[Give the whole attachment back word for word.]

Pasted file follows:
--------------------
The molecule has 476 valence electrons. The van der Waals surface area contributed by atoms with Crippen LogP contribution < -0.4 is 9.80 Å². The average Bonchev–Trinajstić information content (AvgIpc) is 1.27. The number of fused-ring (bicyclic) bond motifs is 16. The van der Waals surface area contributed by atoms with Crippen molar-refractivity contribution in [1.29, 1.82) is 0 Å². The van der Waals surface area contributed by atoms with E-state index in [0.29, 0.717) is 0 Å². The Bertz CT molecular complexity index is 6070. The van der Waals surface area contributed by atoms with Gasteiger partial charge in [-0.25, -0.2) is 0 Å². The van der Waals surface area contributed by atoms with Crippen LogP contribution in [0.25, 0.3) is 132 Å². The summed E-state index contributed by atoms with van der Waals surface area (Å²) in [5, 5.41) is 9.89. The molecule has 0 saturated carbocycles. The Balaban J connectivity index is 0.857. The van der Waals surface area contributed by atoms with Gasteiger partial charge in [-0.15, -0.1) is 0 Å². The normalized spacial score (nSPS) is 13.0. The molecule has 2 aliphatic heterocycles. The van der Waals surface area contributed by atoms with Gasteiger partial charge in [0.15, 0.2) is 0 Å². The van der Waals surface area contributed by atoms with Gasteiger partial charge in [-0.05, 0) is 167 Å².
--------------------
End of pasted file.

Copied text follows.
The molecule has 476 valence electrons. The van der Waals surface area contributed by atoms with Crippen LogP contribution < -0.4 is 9.80 Å². The average Bonchev–Trinajstić information content (AvgIpc) is 1.27. The number of fused-ring (bicyclic) bond motifs is 16. The van der Waals surface area contributed by atoms with Crippen molar-refractivity contribution in [1.29, 1.82) is 0 Å². The van der Waals surface area contributed by atoms with E-state index in [0.29, 0.717) is 0 Å². The Bertz CT molecular complexity index is 6070. The van der Waals surface area contributed by atoms with Gasteiger partial charge in [-0.25, -0.2) is 0 Å². The van der Waals surface area contributed by atoms with Crippen LogP contribution in [0.25, 0.3) is 132 Å². The summed E-state index contributed by atoms with van der Waals surface area (Å²) in [5, 5.41) is 9.89. The molecule has 0 saturated carbocycles. The Balaban J connectivity index is 0.857. The van der Waals surface area contributed by atoms with Gasteiger partial charge in [-0.15, -0.1) is 0 Å². The normalized spacial score (nSPS) is 13.0. The molecule has 2 aliphatic heterocycles. The van der Waals surface area contributed by atoms with Gasteiger partial charge in [0.15, 0.2) is 0 Å². The van der Waals surface area contributed by atoms with Gasteiger partial charge in [-0.05, 0) is 167 Å².